"Each finds him in his own way."
- Ray Bradbury, The Man
from The Illustrated Man
And here's another way some found God: The preachers of the deep south back in the day found him in slavery. To wit:
Around the time that Abraham Lincoln signed the Emancipation Proclamation, which freed the slaves, a lot of preachers were urging him not to do so.
In a climate in which even the United States Supreme Court declared that African Americans were only three-fifths human, America's preachers were called to action. But instead of preaching against the evils of slavery and helping bring an end to that damnable institution, our preachers did something shocking.
They quoted the Bible in defense of slavery.
They declared that it was God's will that people be kept in chains, as furniture. They said that it was ordained by God to be this way, that white men should own black men.
And those religious slave masters quoted the Bible to back up their claim, both the old and new testaments . . .
"And as for your male and female slaves whom you may have, from the nations that are around you, from them you may buy male and female slaves. Moreover you may buy the children of the strangers who sojourn among you, and their families who are with you, which they beget in your land; and they shall become your property." (Leviticus 25:44,45 <Old Testament>
"Slaves, submit yourselves to your masters with all respect, not only to the good and gentle but also to the cruel. " (1 Peter 2:18 <New Testament>
Maybe it's not the best idea to take everything so literally!This message has been edited. Last edited by: Doug Spaulding,
Come on...EVERYBODY knows He lives on a small ranch just outside of Helena, Montana.
Locals say he goes fishing every once in a while, and no matter whether they're running or not...He always gets his limit.
BTW: Doug quotes Ray here...
"Each finds him in his own way."
- Ray Bradbury, The Man
He's trying to tell people something here.. I think it means that cutting out certain religions and peoples out of the 'God and Heaven' loop because their beliefs may differ is inherently WRONG.
Well, God could do worse than Montana, I'll tell you what!
Peoples is a good word.
The trouble (!!!) with much of what God does in the daily events of life, is that it looks so gosh darn normal stuff. You can't tell it from regular everyday stuff that happen every moment. And in that, it's awfully difficult (impossible?) to describe it to someone other than words like...God dwells in the everyday occurances of life!
I couldn't find the quote, but C.S. Lewis said something about everyone every day progressing toward becoming holy or demonic.
One quote I did find:
"Christianity, if false, is of no importance, and if true, of infinite importance. The only thing it cannot be is moderately important."
Robert Blevins is right, in fact without understanding pre-Genesis history and becoming thoroughly familiar with humankind and their beliefs concerning spiritual matters, trying to understand the bible is like trying to nail down jello.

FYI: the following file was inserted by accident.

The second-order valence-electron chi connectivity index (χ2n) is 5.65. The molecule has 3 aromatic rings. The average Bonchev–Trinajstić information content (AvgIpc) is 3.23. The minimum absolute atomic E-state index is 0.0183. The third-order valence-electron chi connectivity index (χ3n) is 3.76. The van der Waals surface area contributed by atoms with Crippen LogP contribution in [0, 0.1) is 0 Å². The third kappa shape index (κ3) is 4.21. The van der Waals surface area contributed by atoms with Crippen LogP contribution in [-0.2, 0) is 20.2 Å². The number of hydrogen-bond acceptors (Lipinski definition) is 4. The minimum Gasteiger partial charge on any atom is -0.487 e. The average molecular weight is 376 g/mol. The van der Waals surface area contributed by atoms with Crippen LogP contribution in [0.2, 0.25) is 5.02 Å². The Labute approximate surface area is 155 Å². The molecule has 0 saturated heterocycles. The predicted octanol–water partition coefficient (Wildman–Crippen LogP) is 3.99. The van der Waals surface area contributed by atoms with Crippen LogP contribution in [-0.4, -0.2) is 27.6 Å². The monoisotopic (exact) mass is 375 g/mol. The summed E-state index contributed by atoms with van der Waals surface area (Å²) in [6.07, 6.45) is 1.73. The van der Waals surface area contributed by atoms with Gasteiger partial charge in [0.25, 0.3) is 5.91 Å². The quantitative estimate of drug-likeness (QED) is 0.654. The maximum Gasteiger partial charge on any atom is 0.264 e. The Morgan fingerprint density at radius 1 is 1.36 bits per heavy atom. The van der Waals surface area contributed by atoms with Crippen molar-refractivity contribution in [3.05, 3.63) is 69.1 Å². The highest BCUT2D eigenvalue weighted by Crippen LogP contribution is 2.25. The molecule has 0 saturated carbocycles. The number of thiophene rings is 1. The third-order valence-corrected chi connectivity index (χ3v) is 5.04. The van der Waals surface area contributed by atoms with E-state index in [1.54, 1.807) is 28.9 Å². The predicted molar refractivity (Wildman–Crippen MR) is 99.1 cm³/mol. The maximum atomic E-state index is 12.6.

(I say this primarily to divert attention away from the "other" (prayer) thread, so folks'll leave Nard alone, as I don't think he really wanted comments over there.)
Not everyone thinks the Bible word-for-word isn't the voice of God, either.
I prefer to read what those brilliant folks who lived and died for Christ had to say regarding the understanding (and exegesis!) of the Scriptures; St. John Chrisostom, St. Athanasius, St. Gregory The Theologian, St. John of Damascus, to name a few.
Good idea there, Dougster, to: keep the discussion here and the request there.
"You ascended in glory, O Christ our God,
Granting joy to your disciples by the promise of the Holy Spirit;
Through Your blessing
They were assured that You are the Son of God,
The Redeemer of the world!"
Troparion for The Ascension (today) Tone 4
Ah, the Desert Fathers. I know them from my BTh work.
Thanks! I thought so.
That's why I've refrained from saying anything over there - I think it was a request, not a thread.
I believe Mr Kordell is much more an evangelical than a fundamentalist.
I like it when the British say "carry on".
Further, Jesus was in India, and he also spent much of his youth in England, believe it or don't!
We British made a whole series of films from that phrase "Carry on". Carry On Praying wasn't one of them, however, although perhaps it should have been... Kenneth Williams as a Bishop, Charles Hawtrey as a village vicar, Hattie Jacques as a nun...
Phil - What about Sid James as the randy verger?
In answer to your q, Doug Spalding - though you've most likely forgotten - I'm a thoroughbred Sassenach residing in Tinseltown, England. That's Twickenham to you, home to Rugby Union and film studios spawning such gems as Blade Runner; The Crucible; Saturday Night, Sunday Morning; American Werewolf in London; the Beatles movies etc.
To the zealots - we tend not to be fundamentalists over here. Despite our lack of a written constitution, we uphold the concepts of truth, justice, freedom of speech, religious belief, sexual orientation and so forth.
None of us knows from where we came, why we're here, where we're going. You could debate this til the cows come home and you'd be none the wiser. If you need inspiration from the Bible, why not follow the advice in Mark.12:29-31: "Thou shalt love thy neighbour as thyself."?
tinkerbell: It's a sorry state that you don't know where you came from, why you are here, and where you are going. And make statements to say, in effect, that no one knows. As a Catholic, I was taught about those basic things in Cathecism in 2nd grade.
|Powered by Social Strata||Page 1 ... 16 17 18 19 20 21 22 ... 125|